Evangelical vote crucial for Trump to clinch win
Donald Trump's success in the race for the White House may well depend on the support of Republican evangelicals made wary as the front-runner reveals a more liberal side to his social views.
A case in point is today's nominating contest in Indiana, a conservative Midwestern US state that has voted Republican in nine of the last 10 presidential elections.
The New York tycoon who has never held public office, Trump has had some success with evangelicals in states such as South Carolina. But there have been signs of slippage.
Trump (69) has taken stances on Planned Parenthood family clinics and gay and transgender rights that raise Christian conservative concerns, including in such states as Indiana where they make up a high proportion of voters.
A new NBC/Wall Street Journal/Marist opinion poll shows Trump with a wide lead in Indiana, 49pc, to 34pc for his nearest rival, US Senator Ted Cruz of Texas, and 13pc for Ohio Governor John Kasich.
Most previous Indiana opinion polls showed a tighter race with Trump leading Cruz by only a few points. A Trump win in the state could be pivotal to his chances of securing the nomination but may also offer a gauge of whether he can rally evangelicals.
Cruz (45) emphasises his Christian faith on the campaign trail. He is focusing heavily on Indiana. He says Trump is not an authentic Republican.
If evangelicals are unenthusiastic, they could sit out the November 8 general election, potentially handing the White House to former US Secretary of State Hillary Clinton, the Democratic front-runner, or her rival, US Senator Bernie Sanders.
"The fear is a lot of them are going to stay home," said Bob Vander Plaats, a leading evangelical activist in Iowa. "You can't win without our base."
Meanwhile, Trump has accused China of "raping" the US, in renewed criticism of China's trade policy. He told a rally in Indiana that China was responsible for "the greatest theft in the history of the world".
Mr Trump, a billionaire businessman, has long accused China of manipulating its currency to make its exports more competitive globally.
This, he says, has badly damaged US businesses and workers.
"We can't continue to allow China to rape our country, and that's what we're doing," he told the campaign rally on Sunday.
"We're going to turn it around, and we have the cards, don't forget it," he added. "We have a lot of power with China."
Premier Li Keqiang has said the US election "has been lively and has caught the eye", but many in China see it as more than that.
They consider the flamboyant New York billionaire an inspiration rather than an antagonist.
In his campaign manifesto, Mr Trump pledges to "cut a better deal with China that helps American businesses and workers compete".
He sets out four goals that include immediately declaring China "a currency manipulator" and putting "an end to China's illegal export subsidies and lax labour and environmental standards".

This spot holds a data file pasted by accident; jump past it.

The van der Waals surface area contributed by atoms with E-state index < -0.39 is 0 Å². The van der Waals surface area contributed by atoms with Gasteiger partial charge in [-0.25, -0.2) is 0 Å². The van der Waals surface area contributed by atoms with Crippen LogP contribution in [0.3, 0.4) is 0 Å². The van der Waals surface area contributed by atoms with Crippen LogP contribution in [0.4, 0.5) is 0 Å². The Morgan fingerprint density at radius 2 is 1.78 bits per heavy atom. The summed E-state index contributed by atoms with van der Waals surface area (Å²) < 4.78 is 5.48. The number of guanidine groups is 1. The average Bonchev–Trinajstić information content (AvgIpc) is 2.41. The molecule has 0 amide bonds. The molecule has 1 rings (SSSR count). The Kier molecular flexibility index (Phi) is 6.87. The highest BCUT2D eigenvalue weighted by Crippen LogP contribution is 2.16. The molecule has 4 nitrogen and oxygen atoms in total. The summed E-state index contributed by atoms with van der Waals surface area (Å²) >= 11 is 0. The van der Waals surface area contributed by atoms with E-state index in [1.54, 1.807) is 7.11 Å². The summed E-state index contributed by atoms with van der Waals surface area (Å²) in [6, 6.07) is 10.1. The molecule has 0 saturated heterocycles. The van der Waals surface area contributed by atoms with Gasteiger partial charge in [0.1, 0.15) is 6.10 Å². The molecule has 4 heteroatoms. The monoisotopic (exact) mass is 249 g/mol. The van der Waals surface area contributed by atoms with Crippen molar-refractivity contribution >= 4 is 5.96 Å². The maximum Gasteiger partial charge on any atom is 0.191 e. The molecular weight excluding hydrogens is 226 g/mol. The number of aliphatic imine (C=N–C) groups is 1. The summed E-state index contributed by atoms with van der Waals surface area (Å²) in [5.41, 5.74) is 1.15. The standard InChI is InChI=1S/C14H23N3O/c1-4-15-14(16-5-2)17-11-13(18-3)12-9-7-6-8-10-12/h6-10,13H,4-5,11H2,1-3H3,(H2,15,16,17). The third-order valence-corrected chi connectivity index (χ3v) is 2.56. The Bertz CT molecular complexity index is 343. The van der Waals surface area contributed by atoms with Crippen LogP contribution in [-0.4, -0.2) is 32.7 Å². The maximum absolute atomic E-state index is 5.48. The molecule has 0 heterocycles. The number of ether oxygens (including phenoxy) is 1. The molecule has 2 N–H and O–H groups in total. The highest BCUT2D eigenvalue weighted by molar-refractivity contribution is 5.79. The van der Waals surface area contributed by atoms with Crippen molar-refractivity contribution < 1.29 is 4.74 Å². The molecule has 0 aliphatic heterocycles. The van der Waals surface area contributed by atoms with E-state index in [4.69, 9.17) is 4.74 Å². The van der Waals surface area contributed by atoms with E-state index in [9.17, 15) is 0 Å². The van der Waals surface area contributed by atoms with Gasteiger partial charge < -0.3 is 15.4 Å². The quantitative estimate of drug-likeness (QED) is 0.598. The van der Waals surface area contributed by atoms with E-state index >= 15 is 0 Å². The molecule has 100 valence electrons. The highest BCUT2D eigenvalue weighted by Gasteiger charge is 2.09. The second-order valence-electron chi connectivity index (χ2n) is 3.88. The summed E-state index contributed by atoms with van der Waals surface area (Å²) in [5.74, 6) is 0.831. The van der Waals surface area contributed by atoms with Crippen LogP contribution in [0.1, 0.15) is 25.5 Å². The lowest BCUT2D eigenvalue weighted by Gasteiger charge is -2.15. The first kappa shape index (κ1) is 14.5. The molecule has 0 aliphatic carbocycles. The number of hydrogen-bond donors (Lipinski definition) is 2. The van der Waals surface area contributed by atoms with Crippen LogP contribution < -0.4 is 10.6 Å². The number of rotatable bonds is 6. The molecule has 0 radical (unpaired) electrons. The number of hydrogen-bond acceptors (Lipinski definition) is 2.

Latest figures from the US government show the trade deficit with China reached an all-time high of $365.7bn (€318bn) last year. By February this year, it had already reached $57bn (€49bn).
This is the first time Mr Trump has used the word "rape" in the context of China and trade, but his campaign has been punctuated by inflammatory comments.
He was confronted by hundreds of protesters in California at the weekend before giving a speech to the state's Republican convention. Mr Trump was forced to enter the building by the back entrance.
Protesters were angry at his views on immigration: he has advocated building a border wall with Mexico, and has also referred to Mexicans as "rapists" and criminals responsible for bringing illegal drugs into the US.
The Trump campaign had to cancel several rallies in March after hundreds of protesters threatened to disrupt events in Chicago and St Louis.
Mr Trump has called himself the Republican "presumptive nominee" after a string of primary wins.
In terms of delegate support, the property tycoon is far ahead of Cruz and Kasich.
If Cruz is to slow Trump's march in Indiana's primary on Tuesday, he'll need conservatives such as Catherine Lanctot of Indianapolis.
Ms Lanctot (59) has been making phone calls to voters from Cruz's Indianapolis office most days during the past week when she wasn't home-schooling her two youngest daughters.
The nomination fights are usually over by the time Indiana votes, and Ms Lanctot said she's making the most of the state's pivotal role this year to help Cruz, whom she sees as the most principled conservative in the race.
"We don't have the biggest delegate count, we're not the first to vote in a primary, and we'll just sit here frustrated,'' Ms Lanctot said, referring to past presidential nominating contests.
"So we had to put the walk behind the talk this time and say, 'We have no excuse.'''